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Current mirror.

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alphacat

New Member
I built the following current mirror, but i didnt receive the same current at both sides:

untitled-jpg.34789


Could anyone tell me what is the problem?

Thank you.
 

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crutschow

Well-Known Member
Most Helpful Member
Q2 likely has a slightly higher threshold voltages (Vth) than Q1. Thus a gate voltage of 2.269V causes a current of 24.31mA in Q1 but only 18.7mA in Q2. For the two legs to have identical current, the two transistors would have to be perfectly matched.

Current mirrors work somwhat better with bipolar transistors since the unit-to-unit base voltage match is better between unmatched transistors of the same type.
 

BrownOut

Banned
To do this properly, you need a "matched" transistor pair in a single package. These components are widely available, though I don't have a part number avilable.
 
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Chippie

Member
To do this properly, you need a "matched" transistor pair in a single package. These components are widely available, though I don't have a part number avilable.

Best you could do without a single package pair is to match to separate devices and bond them face to face with super glue..both will then experience the same rise in temperature( well almost...)
 

alphacat

New Member
Thanks guys.

I'd like to have your opinion about this too please.
I did another two experiments:

1. I Connected a 20mA IF, 2.2V(typ) VF green LED instead of R2, and indeed its voltage was 2.2V (I didnt measure the current).

2. I connected a 20mA 1.9V(typ) VF red LED instead of R2, and its voltage was indeed 1.9V (I didnt measure the current).

Does it mean that this current source works after all?
(If it wasnt a current source, i should have seen the same voltage on both LEDs).

So
 
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BrownOut

Banned
The LED's will determine their own voltage. The fact that they didn't burn up is an indication that at least you are controlling the current, even it it's not identical in both branches of your mirror.
 

BrownOut

Banned
Best you could do without a single package pair is to match to separate devices and bond them face to face with super glue..both will then experience the same rise in temperature( well almost...)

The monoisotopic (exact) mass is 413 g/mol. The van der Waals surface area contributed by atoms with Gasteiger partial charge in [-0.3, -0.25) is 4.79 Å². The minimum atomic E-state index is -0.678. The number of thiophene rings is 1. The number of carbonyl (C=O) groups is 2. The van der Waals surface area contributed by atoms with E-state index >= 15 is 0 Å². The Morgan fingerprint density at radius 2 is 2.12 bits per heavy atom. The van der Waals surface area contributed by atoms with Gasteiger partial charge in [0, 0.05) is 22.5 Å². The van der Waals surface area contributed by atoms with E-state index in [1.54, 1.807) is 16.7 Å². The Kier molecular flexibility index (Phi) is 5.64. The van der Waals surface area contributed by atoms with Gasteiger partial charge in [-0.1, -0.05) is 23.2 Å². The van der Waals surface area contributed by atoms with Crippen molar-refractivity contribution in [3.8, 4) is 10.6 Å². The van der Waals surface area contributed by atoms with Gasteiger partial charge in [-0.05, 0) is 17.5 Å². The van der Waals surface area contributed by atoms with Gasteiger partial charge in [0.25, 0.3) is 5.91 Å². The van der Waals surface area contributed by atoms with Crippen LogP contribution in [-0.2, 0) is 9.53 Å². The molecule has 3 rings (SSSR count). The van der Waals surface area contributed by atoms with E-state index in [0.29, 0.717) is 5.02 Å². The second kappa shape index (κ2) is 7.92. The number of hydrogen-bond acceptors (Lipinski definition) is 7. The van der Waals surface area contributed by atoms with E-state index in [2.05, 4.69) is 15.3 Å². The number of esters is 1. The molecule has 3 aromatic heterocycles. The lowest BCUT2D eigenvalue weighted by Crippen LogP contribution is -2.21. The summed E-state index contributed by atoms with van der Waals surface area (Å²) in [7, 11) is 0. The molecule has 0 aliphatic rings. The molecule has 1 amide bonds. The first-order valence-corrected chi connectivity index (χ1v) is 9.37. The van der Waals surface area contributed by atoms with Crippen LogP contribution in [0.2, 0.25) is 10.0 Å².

Screen your transistors to get two with the same beta if your're going to do it this way.
 

crutschow

Well-Known Member
Most Helpful Member
It's working as a current source, it's just that the currents in the two halves aren't matched. The currents don't need to be matched to operate as a current mirror. It still has the high output impedance (that of the Q2's drain) and near constant current of a current source.
 
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BrownOut

Banned
Now, put both your devices in thermal contact, as crutschow said above, to give you stable current regulation over temperature.
 

alphacat

New Member
It's working as a current source, it's just that the currents in the two halves aren't matched. The currents don't need to be matched to operate as a current mirror. It still has the high output impedance (that of the Q2's drain) and near constant current of a current source.

Oh so you're saying that even if i connect a 200ohm resistor as R2, i'd get a current of ~18.7mA?
 

crutschow

Well-Known Member
Most Helpful Member
So,
Was i building a current source of 18.7mA, and not of 24.3mA?
Yes. The current is inversely proportional to the value of R1. If you want 24.3 mA then reduce the value of R1 by approximately 18.7/24.3 = 77% to 77Ω.
 
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alphacat

New Member
Hey.

Why is diode-connected MOS/BJT is used in a current mirror?
Even when using a MOS/BJT as a voltage source, its diode-connected.
I dont see why.

Thank you.
 

BrownOut

Banned
The diode connected transistor acts as a current sinc, and the current is determined by the series resistor. Since resistors can be made to tight tolerances, the current thru the diode connected transistor is tightly controlled. Also, the other half of the pair is a transistor that who's collector current/base-emitter voltage relationship matches the diode connected one, and since the base-emitter voltages are equal in both transistors, the output current is equal, and determined by the series resistor.
 

alphacat

New Member
I understand what you said.
You basically described how a current mirror works.

But it could have worked just the same without the diode connected configuration (without connecting D/C to G/B), couldnt it?
 
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BrownOut

Banned
Um, no becasue without this connection, the current would not be determined by the resistor. If the connection were not made, you would need a whole other bias arrangement to get any current. Now, you could probably find another bias that works, and would by perfectly legitimate. This is just the bias the current mirror uses. It's simple and effective.

PS: I edtied my post, and I know you're online. You might want to re-read before responding.
 
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